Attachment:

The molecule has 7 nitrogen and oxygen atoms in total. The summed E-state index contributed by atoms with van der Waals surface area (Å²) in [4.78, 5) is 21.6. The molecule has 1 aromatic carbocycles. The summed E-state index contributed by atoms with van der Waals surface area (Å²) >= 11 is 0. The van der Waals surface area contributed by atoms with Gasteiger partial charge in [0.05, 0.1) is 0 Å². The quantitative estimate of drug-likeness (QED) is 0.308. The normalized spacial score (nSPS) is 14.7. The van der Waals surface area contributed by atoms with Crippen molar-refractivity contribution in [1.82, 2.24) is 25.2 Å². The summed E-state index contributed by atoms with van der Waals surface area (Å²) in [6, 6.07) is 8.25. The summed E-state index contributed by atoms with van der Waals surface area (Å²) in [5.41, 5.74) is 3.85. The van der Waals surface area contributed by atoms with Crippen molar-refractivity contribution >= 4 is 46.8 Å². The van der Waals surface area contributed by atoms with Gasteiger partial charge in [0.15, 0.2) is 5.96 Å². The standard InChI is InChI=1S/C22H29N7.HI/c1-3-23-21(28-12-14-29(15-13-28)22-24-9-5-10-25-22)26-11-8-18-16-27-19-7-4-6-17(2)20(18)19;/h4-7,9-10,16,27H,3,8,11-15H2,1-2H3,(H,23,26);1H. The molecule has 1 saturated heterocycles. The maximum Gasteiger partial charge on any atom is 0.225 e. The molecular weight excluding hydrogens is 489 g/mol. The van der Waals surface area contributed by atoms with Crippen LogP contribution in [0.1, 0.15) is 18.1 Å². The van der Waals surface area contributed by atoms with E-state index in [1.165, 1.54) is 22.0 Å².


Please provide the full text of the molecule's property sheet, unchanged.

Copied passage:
The molecule has 7 nitrogen and oxygen atoms in total. The summed E-state index contributed by atoms with van der Waals surface area (Å²) in [4.78, 5) is 21.6. The molecule has 1 aromatic carbocycles. The summed E-state index contributed by atoms with van der Waals surface area (Å²) >= 11 is 0. The van der Waals surface area contributed by atoms with Gasteiger partial charge in [0.05, 0.1) is 0 Å². The quantitative estimate of drug-likeness (QED) is 0.308. The normalized spacial score (nSPS) is 14.7. The van der Waals surface area contributed by atoms with Crippen molar-refractivity contribution in [1.82, 2.24) is 25.2 Å². The summed E-state index contributed by atoms with van der Waals surface area (Å²) in [6, 6.07) is 8.25. The summed E-state index contributed by atoms with van der Waals surface area (Å²) in [5.41, 5.74) is 3.85. The van der Waals surface area contributed by atoms with Crippen molar-refractivity contribution >= 4 is 46.8 Å². The van der Waals surface area contributed by atoms with Gasteiger partial charge in [0.15, 0.2) is 5.96 Å². The standard InChI is InChI=1S/C22H29N7.HI/c1-3-23-21(28-12-14-29(15-13-28)22-24-9-5-10-25-22)26-11-8-18-16-27-19-7-4-6-17(2)20(18)19;/h4-7,9-10,16,27H,3,8,11-15H2,1-2H3,(H,23,26);1H. The molecule has 1 saturated heterocycles. The maximum Gasteiger partial charge on any atom is 0.225 e. The molecular weight excluding hydrogens is 489 g/mol. The van der Waals surface area contributed by atoms with Crippen LogP contribution in [0.1, 0.15) is 18.1 Å². The van der Waals surface area contributed by atoms with E-state index in [1.165, 1.54) is 22.0 Å².